YA 60-90k

Remember, you want to stay close to the middle of these ranges if you’re a first time author. And if there’s a little fluff? Well, it’ll give the editor and agent something to do.

Remember Heinlein quote? People like the taste better if they pee in it first? 

*Awkward silence* never mind 

The important thing is to figure out your genre and make sure your idea can extend to the word count. If it can’t? Don’t dump the idea. Combine it with something. Make it work, because as a writer, that’s your job. 

You have to take the crap and bologna and make a five course dish out of it. Sorry, if no one told you that before. It’s more fun than it sounds, I swear.  

3. Plot the Outline 

Now I know what the discovery writers are going to say . . . PLOT? ME? HOW DARE YOU STIFLE MY CREATIVE FLOW YOU PANSY WEARING DOUBLE WIDE MULE. 

And just know, I really took those words to heart.  

But outlining is bomb. It’s amazing. At the very least, you need to outline your novel’s beginning, middle, and end. 

Some writer’s don’t like to do this. They think it stifles them, but have you ever read a novel that kind of seemed to go on and on with no real plan? 

I’m looking at the first sixty pages YOU wrote Tolkien. 

Point is, even when done by a master, it doesn’t make for the best reading. 

Of course I love Lord of the Rings *panicked eyes* I swear, I love Bilbo and the dwarves and Legolas *Starts sweating* I swear, I SWEAR okay? 

Anyhoo- outlining makes sense to me. Having a game plan is awesome because you almost always know where you’re going? 

How detailed do you want to get? Well, search for my article on Outlining here. It’ll tell you everything you need to know. 

Some books to help you get started with outlining are Save the Cat: Writes a Novel and Story Grid. Don’t buy story grid though unless you want to read a book that like beating your head against a wall. You can also read about that here.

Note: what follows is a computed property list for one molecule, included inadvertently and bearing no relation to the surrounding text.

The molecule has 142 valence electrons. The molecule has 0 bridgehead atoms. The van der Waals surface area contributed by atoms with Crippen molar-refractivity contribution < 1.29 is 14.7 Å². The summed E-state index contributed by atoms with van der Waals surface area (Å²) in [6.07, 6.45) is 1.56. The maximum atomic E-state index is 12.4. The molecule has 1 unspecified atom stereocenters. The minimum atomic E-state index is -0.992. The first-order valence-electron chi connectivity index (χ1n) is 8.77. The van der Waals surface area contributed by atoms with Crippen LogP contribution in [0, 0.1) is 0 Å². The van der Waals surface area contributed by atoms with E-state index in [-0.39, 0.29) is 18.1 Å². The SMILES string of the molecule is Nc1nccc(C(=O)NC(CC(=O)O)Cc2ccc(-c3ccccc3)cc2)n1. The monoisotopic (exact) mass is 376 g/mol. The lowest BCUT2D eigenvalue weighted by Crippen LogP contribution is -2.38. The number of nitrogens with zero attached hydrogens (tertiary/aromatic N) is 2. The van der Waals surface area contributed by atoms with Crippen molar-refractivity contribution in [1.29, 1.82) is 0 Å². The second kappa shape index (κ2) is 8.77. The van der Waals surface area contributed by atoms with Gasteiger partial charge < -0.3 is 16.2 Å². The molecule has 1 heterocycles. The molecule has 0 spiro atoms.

4. Write the Novel 

This is both a really simple, and really complex section. Write the novel. Write it however you want. Start to finish. End to middle to beginning. You could even do the quilting method which I’ll talk about in a later article.  

Any way you want to write it, you write it. And no one gets to tell you you’re wrong. That’s the beauty of this. Do it your way. 

5. Edit Novel 

Editing is a painful mistress. A horrid entity that comes around every 90,000 words. It’s horrific and damn near traumatic to see the crap you spewed on the page after manically typing out every word. But it’s necessary. I also wrote an article about editing that you can read here. 

Take a breath, you’re done.  

Alright everyone, that’s pretty much it. Now we could get into character development, setting, establishing conflict, and developing a writing routine but let’s save all of that for the future. 

You don’t need too much to digest right now. Just coming up with an idea is enough for one. 

Congratulations, y’all. You’ve taken the right step. And, later, if you want, you can find out how my control freak brain would suggest writing a novel if I weren’t trying to “work on myself.” 

Ugh. Personal growth never ends. 

Happy writing! Stay saucy you little minx.